Written by Barry Purchese. Tx 15th February 1983
Claire and Stewpot, still serving their suspension, meet clandestinely in the local Spar. This scene appeals for several reasons, not only for the fun in spotting long-vanished products on the shelves but also for Stewpot’s impressively striped jacket! Both have been forbidden from meeting each other and it’s plain that Stewpot’s father blames Claire just as much as Claire’s mother blames Stewpot.
So when Mrs Scott and Mr Stewart both independently head up to Grange Hill to try and convince Mrs McClusky to change her mind, it might be assume that sparks will fly. Mr Hopwood certainly thinks so and he gently berates Mr McGuffy for showing Mrs Scott into Mrs McClusky’s office. Mr McGuffy was unaware that Mr Scott was already there, but seems convinced that Mr Hopwood deliberately engineered the situation in order to create discord. We’ve previously seen (during Suzanne’s very brief infatuation with Mr McGuffy) that there’s been some needle between them, and this boils over now as they indulge in a blazing row.
The arrival of Mrs McClusky puts an end to it and they both slink away, somewhat abashed. I do like the later scene where Mrs McClusky informs Mr Keating of the argument. After learning the identity of both teachers involved in the fracas, he unbelievingly says “Mr Hopwood?” Clearly he has no problem in believing that Mr McGuffy could be involved in such a disturbance, despite the fact that we’ve rarely seen him raise his voice. Poor Mr McGuffy’s card is already marked though, as Mrs McClusky is convinced he’s behind the underground school magazine.
The meeting between Mrs Scott and Mr Stewart is a fascinating one. They both start off in a very defensive manner, blaming the other child for the suspension. But over a cup of tea in the canteen they revise their positions. Mrs Scott, in her few brief appearances, has tended to be pictured as something of a hectoring fusspot (very much along the lines of Mrs McMahon). However this scene allows her character to be painted a little more roundly – she’s aware that Claire’s growing up, but is regretful that this means their previously close mother/daughter bond has frayed. Mr Stewart has a similar story, he tells her that Christopher rarely speaks to him, as his son considers him to be old and out of touch.
But even though they combine forces to confront Mrs McClusky it has no effect – the headmistress is adamant that Claire and Stewpot must serve out their period of suspension. When she’s alone with Mr Keating, she does admit that she probably was too hasty in suspending them – but she can’t be seen to back down or reverse her position because that would be seen as weakness. This is another highly characteristic Mrs McClusky moment.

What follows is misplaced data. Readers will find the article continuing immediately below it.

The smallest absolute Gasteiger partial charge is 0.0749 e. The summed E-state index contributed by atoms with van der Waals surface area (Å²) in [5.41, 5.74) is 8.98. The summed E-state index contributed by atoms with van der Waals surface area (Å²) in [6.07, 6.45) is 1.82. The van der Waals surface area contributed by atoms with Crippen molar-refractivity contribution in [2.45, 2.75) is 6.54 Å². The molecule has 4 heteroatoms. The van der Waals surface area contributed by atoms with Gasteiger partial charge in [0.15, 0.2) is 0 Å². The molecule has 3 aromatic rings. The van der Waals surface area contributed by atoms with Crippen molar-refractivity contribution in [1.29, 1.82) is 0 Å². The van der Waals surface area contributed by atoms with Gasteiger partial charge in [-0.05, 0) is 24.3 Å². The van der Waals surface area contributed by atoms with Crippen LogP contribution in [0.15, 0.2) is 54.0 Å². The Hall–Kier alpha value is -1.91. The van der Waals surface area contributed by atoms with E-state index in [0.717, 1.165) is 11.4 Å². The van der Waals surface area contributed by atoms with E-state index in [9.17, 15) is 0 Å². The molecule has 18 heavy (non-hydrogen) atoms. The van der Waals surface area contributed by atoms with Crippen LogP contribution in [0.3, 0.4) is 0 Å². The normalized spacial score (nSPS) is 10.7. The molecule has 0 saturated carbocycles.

If most of the racial tension we’ve seen so far this year has been firmly white versus black, then the confrontation between Randir and Glenroy is a reminder (previously briefly touched upon) that other tensions exist. Glenroy isn’t impressed with Randir. “Sikhs, acting all superior and stirring up bad feelings.” But Woody is on hand to try and pour oil on troubled waters, telling them both that this sort of discord is precisely what Gripper wants.
With Gripper away, Denny cuts a forlorn figure. This episode gave Julian Griffiths the chance to have more than his normal few lines – the role of Gripper’s henchman always ensured that he tended to spend his time lurking in the background. Denny’s at his most human here and it seems, at times, as if he wants to try and repair some of the damage he’s previously caused. Can we believe him when he tells Mr McGuffy that Gripper used to bully him as much as anyone else?
It’s no surprise though that his classmates treat him with a mixture of scorn and contempt, which means that he derives an obvious relish at the end of the episode when he tells them that Gripper’s coming back the next day. Prior to this he had seemed keen to help Claire, Suzanne and Christine in their attempts to print another issue of the school magazine – this one focussing on Gripper – but the hapless Denny had the misfortune to run straight into Mrs McClusky, while clutching the paper.
In order to save his own skin, Denny implied that Mr McGuffy was involved in the magazine. As we’ve seen, this wasn’t true – he knew about it, but was always careful not to ask for any particulars. No surprise that Mrs McClusky isn’t bothered by the slender evidence – Mr McGuffy has long been a thorn in her side and this gives her just the excuse she needs to deal with him.